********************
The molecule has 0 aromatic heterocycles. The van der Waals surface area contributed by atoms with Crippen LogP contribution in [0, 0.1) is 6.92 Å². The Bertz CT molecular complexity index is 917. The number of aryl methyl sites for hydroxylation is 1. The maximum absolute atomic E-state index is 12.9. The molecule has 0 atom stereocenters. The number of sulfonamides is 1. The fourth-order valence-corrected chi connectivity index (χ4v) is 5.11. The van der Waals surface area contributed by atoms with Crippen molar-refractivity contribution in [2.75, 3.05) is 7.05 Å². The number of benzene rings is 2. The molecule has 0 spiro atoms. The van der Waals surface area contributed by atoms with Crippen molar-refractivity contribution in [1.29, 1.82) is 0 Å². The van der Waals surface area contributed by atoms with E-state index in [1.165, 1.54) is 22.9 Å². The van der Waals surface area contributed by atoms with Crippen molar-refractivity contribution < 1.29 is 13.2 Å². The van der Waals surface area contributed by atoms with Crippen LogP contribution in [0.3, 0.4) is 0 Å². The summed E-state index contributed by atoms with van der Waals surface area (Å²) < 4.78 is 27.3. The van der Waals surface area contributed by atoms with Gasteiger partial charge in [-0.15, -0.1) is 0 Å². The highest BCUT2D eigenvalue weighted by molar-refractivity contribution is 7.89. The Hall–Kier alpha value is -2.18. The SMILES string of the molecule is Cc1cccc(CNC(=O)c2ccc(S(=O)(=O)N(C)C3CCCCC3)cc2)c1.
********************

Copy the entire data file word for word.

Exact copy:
The molecule has 0 aromatic heterocycles. The van der Waals surface area contributed by atoms with Crippen LogP contribution in [0, 0.1) is 6.92 Å². The Bertz CT molecular complexity index is 917. The number of aryl methyl sites for hydroxylation is 1. The maximum absolute atomic E-state index is 12.9. The molecule has 0 atom stereocenters. The number of sulfonamides is 1. The fourth-order valence-corrected chi connectivity index (χ4v) is 5.11. The van der Waals surface area contributed by atoms with Crippen molar-refractivity contribution in [2.75, 3.05) is 7.05 Å². The number of benzene rings is 2. The molecule has 0 spiro atoms. The van der Waals surface area contributed by atoms with Crippen molar-refractivity contribution in [1.29, 1.82) is 0 Å². The van der Waals surface area contributed by atoms with E-state index in [1.165, 1.54) is 22.9 Å². The van der Waals surface area contributed by atoms with Crippen molar-refractivity contribution < 1.29 is 13.2 Å². The van der Waals surface area contributed by atoms with Crippen LogP contribution in [0.3, 0.4) is 0 Å². The summed E-state index contributed by atoms with van der Waals surface area (Å²) < 4.78 is 27.3. The van der Waals surface area contributed by atoms with Gasteiger partial charge in [-0.15, -0.1) is 0 Å². The highest BCUT2D eigenvalue weighted by molar-refractivity contribution is 7.89. The Hall–Kier alpha value is -2.18. The SMILES string of the molecule is Cc1cccc(CNC(=O)c2ccc(S(=O)(=O)N(C)C3CCCCC3)cc2)c1.